25.4 Lua Script Performance | LabJack
 
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25.4 Lua Script Performance

Overview

There are many ways to measure and improve the performance of a Lua Script running on a T-Series device. A set of benchmarking example scripts are available in the online Lua Script Examples and in Kipling.

System Under Test

The performance measurements below were taken using a T4 with FW 1.0023 with default Lua throttling settings and processor speed.  Times will vary slightly between different firmware versions and device type but total execution times (for 100,000) iterations are typically within 100ms.  A T7-Pro with FW 1.0282 was also tested.

Using local to Improve Lookup Time

Define Variables as local

When performing operations in a scripted language like Lua, it takes time to look up variables depending on their scope. To speed up a script, define variables as local. For example, the following script takes 1.72 seconds to execute:

x = 0
for i = 1, 100000 do
    x = x + 1
end

The same script with variable x defined as a local variable takes approximately 850 ms to execute.

local x = 0
for i = 1, 100000 do
  x = x + 1
end

Create local References to Functions

It is also faster to use local references to functions. The benchmarking example scripts all define local references to the functions from the Lua LabJack Library, which provides the global MB and LJ objects. For example, the following script takes 2.37 seconds to execute:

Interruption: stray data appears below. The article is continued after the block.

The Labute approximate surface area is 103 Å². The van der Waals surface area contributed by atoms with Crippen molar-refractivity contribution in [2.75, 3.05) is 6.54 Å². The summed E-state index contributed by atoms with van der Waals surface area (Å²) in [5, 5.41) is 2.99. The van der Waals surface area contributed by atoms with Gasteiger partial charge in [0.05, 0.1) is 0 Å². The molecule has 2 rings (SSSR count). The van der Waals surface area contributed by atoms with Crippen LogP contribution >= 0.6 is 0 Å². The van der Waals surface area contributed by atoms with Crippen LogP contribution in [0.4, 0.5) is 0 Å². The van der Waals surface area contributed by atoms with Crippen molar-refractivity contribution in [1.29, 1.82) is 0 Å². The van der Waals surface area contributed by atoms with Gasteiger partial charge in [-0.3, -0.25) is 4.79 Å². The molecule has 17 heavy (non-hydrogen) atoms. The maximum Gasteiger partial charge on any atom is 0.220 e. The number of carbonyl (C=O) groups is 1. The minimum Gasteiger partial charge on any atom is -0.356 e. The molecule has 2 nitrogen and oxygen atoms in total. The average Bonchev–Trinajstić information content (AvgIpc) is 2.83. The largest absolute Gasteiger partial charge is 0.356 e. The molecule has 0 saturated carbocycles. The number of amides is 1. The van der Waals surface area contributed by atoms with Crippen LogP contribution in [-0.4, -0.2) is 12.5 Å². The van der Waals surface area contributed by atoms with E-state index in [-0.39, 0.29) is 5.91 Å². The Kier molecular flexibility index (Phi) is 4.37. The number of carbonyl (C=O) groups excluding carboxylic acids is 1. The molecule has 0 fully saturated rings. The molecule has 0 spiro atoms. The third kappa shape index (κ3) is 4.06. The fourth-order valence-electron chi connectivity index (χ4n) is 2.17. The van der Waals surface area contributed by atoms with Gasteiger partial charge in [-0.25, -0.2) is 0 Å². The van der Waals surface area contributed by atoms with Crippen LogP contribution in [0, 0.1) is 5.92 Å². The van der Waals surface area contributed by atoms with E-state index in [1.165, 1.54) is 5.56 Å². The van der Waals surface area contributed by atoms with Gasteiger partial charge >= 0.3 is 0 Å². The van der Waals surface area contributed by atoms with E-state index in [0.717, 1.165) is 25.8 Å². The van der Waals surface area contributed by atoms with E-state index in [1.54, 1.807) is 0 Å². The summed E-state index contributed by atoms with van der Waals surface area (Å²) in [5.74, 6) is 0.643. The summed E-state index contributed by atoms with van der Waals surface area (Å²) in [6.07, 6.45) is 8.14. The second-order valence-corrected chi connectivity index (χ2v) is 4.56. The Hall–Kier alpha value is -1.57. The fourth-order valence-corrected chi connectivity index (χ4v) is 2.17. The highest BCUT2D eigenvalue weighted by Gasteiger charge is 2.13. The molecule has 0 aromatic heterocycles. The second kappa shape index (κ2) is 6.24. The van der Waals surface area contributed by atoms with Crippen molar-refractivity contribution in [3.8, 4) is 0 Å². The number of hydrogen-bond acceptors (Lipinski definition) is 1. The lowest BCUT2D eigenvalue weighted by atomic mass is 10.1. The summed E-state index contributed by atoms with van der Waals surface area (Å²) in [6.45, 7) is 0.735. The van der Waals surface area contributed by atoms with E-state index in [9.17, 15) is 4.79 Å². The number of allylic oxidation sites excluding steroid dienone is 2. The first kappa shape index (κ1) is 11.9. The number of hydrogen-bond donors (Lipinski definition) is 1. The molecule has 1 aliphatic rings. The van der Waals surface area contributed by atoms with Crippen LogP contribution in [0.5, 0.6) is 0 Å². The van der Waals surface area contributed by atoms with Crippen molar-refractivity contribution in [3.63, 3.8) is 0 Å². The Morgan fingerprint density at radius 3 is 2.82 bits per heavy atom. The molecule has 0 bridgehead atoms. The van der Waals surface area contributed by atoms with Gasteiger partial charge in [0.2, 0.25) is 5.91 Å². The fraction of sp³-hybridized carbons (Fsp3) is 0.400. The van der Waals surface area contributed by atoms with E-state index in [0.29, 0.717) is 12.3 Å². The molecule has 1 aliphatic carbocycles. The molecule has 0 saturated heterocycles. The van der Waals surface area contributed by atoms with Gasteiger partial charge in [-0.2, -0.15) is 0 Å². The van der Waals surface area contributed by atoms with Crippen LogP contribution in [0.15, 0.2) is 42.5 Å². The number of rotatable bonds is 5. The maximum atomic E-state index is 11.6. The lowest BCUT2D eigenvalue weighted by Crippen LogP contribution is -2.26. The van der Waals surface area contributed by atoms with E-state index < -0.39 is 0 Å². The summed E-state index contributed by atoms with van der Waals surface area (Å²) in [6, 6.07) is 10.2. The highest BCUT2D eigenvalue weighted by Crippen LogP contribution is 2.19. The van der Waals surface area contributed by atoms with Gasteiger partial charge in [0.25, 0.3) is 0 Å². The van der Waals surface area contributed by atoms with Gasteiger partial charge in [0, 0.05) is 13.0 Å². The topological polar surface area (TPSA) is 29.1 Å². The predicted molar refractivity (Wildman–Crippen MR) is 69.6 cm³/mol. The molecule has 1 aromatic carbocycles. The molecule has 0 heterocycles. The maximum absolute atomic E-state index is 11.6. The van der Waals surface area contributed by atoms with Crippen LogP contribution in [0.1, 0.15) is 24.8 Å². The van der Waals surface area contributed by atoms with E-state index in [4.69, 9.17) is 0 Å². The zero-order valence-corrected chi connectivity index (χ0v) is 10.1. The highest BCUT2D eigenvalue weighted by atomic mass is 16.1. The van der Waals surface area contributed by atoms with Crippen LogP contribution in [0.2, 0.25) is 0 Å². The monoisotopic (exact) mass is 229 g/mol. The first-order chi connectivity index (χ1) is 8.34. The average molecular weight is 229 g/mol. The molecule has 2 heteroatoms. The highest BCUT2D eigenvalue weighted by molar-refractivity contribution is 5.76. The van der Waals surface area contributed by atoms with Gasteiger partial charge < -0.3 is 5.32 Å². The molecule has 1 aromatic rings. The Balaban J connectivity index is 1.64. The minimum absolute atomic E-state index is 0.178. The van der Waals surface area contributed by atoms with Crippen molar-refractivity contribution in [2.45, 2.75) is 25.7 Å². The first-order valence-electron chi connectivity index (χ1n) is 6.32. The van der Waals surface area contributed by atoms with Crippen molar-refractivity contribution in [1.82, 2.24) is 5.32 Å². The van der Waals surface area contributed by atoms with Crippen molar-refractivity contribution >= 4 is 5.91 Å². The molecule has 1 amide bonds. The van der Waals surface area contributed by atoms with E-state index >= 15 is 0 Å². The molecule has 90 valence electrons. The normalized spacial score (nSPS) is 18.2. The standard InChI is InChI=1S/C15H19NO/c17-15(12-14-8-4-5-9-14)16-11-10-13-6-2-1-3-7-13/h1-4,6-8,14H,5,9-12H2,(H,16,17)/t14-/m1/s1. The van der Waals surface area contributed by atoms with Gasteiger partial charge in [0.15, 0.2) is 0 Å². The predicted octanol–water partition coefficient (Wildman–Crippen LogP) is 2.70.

for i = 1, 100000 do
  LJ.DIO_S_W(5,1)
end

The same script with a local reference to the LJ.DIO_S_W as dioStateWrite takes 1.81 seconds to execute.

local dioStateWrite = LJ.DIO_S_W
for i = 1, 100000 do
  dioStateWrite(5,1)
end

Adjusting LJ.setLuaThrottle

After a script is successfully downloaded to a device and no RAM errors are encountered, the T-Series device uses its Lua internal compiler to translate (precompile) the source code into a set of instructions similar to machine code but intended for the Lua interpreter. When it is time for the code to be executed, the T-Series device steps through one or more instructions at a time as defined by the LJ.setLuaThrottle function. In practical terms, this setting adjusts the number of Lua machine instruction codes that are executed per service interval. This number can be increased at the expense of potentially preventing other device features from executing as quickly, such as processing packets from a host computer.

The following code takes approximately 840 ms to execute:

LJ.setLuaThrottle(10)
local x = 1
for i = 1, 100000 do
  x = x + 1
end

The same loop takes approximately 1.08 s to execute when the device is configured to execute 100 instructions per service interval:

LJ.setLuaThrottle(100)
local x = 1
for i = 1, 100000 do
  x = x + 1
end

Benchmark Comparison

There are three ways to toggle a digital I/O line using the LabJack Lua Library functions:

Below, each of the three methods are shown with benchmark results. Note that these benchmark tests use local function references.

MB.writeName - Modbus Name Function

MB.writeName: approximately 24 μs per iteration.

LJ.setLuaThrottle(1000)
local modbus_write_name = MB.writeName
for i = 1, 100000 do
  modbus_write_name("FIO5", 1)
end

MB.W - Modbus Address Function

MB.W: approximately 17 μs per iteration.

LJ.setLuaThrottle(1000)
local mbW = MB.W
for i = 1, 100000 do
  mbW(2005, 0, 1)
end

LJ.DIO_S_W - Shortcut Function

LJ.DIO_S_W: approximately 11 μs per iteration.

LJ.setLuaThrottle(1000)
local dioStateWrite = LJ.DIO_S_W
for i = 1, 100000 do
  dioStateWrite(5,1)
end

Comparison with External Communications

Since T-Series devices implement a Modbus Server that can be controlled directly by Lua or by a host computer, the performance of these functions can be useful to compare to round trip command-response times issued by host computers through the USB, Ethernet, or WiFi communication interfaces.

Further Reading